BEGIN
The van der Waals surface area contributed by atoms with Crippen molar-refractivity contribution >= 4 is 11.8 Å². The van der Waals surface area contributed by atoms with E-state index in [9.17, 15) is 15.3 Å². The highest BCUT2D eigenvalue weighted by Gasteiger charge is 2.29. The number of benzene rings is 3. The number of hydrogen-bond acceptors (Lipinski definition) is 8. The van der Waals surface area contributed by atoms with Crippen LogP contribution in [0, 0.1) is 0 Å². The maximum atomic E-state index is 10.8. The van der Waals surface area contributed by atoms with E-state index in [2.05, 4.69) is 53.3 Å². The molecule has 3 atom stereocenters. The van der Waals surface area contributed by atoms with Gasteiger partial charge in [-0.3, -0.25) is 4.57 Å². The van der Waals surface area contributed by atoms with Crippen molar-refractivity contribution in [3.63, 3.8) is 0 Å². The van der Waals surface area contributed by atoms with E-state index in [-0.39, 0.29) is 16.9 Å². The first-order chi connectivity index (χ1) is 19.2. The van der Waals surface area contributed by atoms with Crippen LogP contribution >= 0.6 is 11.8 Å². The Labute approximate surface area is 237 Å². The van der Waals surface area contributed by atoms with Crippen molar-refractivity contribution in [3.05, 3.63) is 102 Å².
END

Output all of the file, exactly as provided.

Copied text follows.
The van der Waals surface area contributed by atoms with Crippen molar-refractivity contribution >= 4 is 11.8 Å². The van der Waals surface area contributed by atoms with E-state index in [9.17, 15) is 15.3 Å². The highest BCUT2D eigenvalue weighted by Gasteiger charge is 2.29. The number of benzene rings is 3. The number of hydrogen-bond acceptors (Lipinski definition) is 8. The van der Waals surface area contributed by atoms with Crippen LogP contribution in [0, 0.1) is 0 Å². The maximum atomic E-state index is 10.8. The van der Waals surface area contributed by atoms with E-state index in [2.05, 4.69) is 53.3 Å². The molecule has 3 atom stereocenters. The van der Waals surface area contributed by atoms with Gasteiger partial charge in [-0.3, -0.25) is 4.57 Å². The van der Waals surface area contributed by atoms with Crippen molar-refractivity contribution in [3.63, 3.8) is 0 Å². The van der Waals surface area contributed by atoms with E-state index in [-0.39, 0.29) is 16.9 Å². The first-order chi connectivity index (χ1) is 19.2. The van der Waals surface area contributed by atoms with Crippen LogP contribution >= 0.6 is 11.8 Å². The Labute approximate surface area is 237 Å². The van der Waals surface area contributed by atoms with Crippen molar-refractivity contribution in [3.05, 3.63) is 102 Å².